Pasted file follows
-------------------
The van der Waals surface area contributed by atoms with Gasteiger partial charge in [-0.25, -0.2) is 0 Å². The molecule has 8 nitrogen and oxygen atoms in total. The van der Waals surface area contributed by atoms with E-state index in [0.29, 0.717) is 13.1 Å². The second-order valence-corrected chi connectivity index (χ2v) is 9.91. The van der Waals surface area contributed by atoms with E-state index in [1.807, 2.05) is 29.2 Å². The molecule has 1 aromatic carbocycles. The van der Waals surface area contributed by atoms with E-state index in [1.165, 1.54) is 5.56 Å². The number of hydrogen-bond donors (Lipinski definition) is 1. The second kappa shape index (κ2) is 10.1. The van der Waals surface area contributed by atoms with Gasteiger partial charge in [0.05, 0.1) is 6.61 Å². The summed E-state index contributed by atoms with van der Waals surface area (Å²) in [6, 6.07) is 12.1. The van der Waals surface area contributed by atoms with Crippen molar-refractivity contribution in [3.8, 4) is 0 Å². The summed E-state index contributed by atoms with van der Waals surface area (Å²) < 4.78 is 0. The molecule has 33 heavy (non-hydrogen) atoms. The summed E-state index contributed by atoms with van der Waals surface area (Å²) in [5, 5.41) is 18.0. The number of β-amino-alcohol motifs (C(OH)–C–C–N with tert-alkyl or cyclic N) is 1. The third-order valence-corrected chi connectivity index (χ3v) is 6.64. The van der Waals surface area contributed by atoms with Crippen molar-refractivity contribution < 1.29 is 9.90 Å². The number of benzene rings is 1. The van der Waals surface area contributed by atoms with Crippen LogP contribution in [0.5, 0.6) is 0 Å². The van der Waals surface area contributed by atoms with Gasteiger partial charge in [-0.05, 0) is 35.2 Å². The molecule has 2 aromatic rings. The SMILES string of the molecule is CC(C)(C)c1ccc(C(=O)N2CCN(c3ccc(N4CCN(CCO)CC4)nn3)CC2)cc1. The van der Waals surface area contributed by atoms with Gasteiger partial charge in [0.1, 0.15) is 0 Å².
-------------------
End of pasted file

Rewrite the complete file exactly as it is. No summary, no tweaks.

The van der Waals surface area contributed by atoms with Gasteiger partial charge in [-0.25, -0.2) is 0 Å². The molecule has 8 nitrogen and oxygen atoms in total. The van der Waals surface area contributed by atoms with E-state index in [0.29, 0.717) is 13.1 Å². The second-order valence-corrected chi connectivity index (χ2v) is 9.91. The van der Waals surface area contributed by atoms with E-state index in [1.807, 2.05) is 29.2 Å². The molecule has 1 aromatic carbocycles. The van der Waals surface area contributed by atoms with E-state index in [1.165, 1.54) is 5.56 Å². The number of hydrogen-bond donors (Lipinski definition) is 1. The second kappa shape index (κ2) is 10.1. The van der Waals surface area contributed by atoms with Gasteiger partial charge in [0.05, 0.1) is 6.61 Å². The summed E-state index contributed by atoms with van der Waals surface area (Å²) in [6, 6.07) is 12.1. The van der Waals surface area contributed by atoms with Crippen molar-refractivity contribution in [3.8, 4) is 0 Å². The summed E-state index contributed by atoms with van der Waals surface area (Å²) < 4.78 is 0. The molecule has 33 heavy (non-hydrogen) atoms. The summed E-state index contributed by atoms with van der Waals surface area (Å²) in [5, 5.41) is 18.0. The number of β-amino-alcohol motifs (C(OH)–C–C–N with tert-alkyl or cyclic N) is 1. The third-order valence-corrected chi connectivity index (χ3v) is 6.64. The van der Waals surface area contributed by atoms with Crippen molar-refractivity contribution < 1.29 is 9.90 Å². The number of benzene rings is 1. The van der Waals surface area contributed by atoms with Crippen LogP contribution in [0.5, 0.6) is 0 Å². The van der Waals surface area contributed by atoms with Gasteiger partial charge in [-0.05, 0) is 35.2 Å². The molecule has 2 aromatic rings. The SMILES string of the molecule is CC(C)(C)c1ccc(C(=O)N2CCN(c3ccc(N4CCN(CCO)CC4)nn3)CC2)cc1. The van der Waals surface area contributed by atoms with Gasteiger partial charge in [0.1, 0.15) is 0 Å².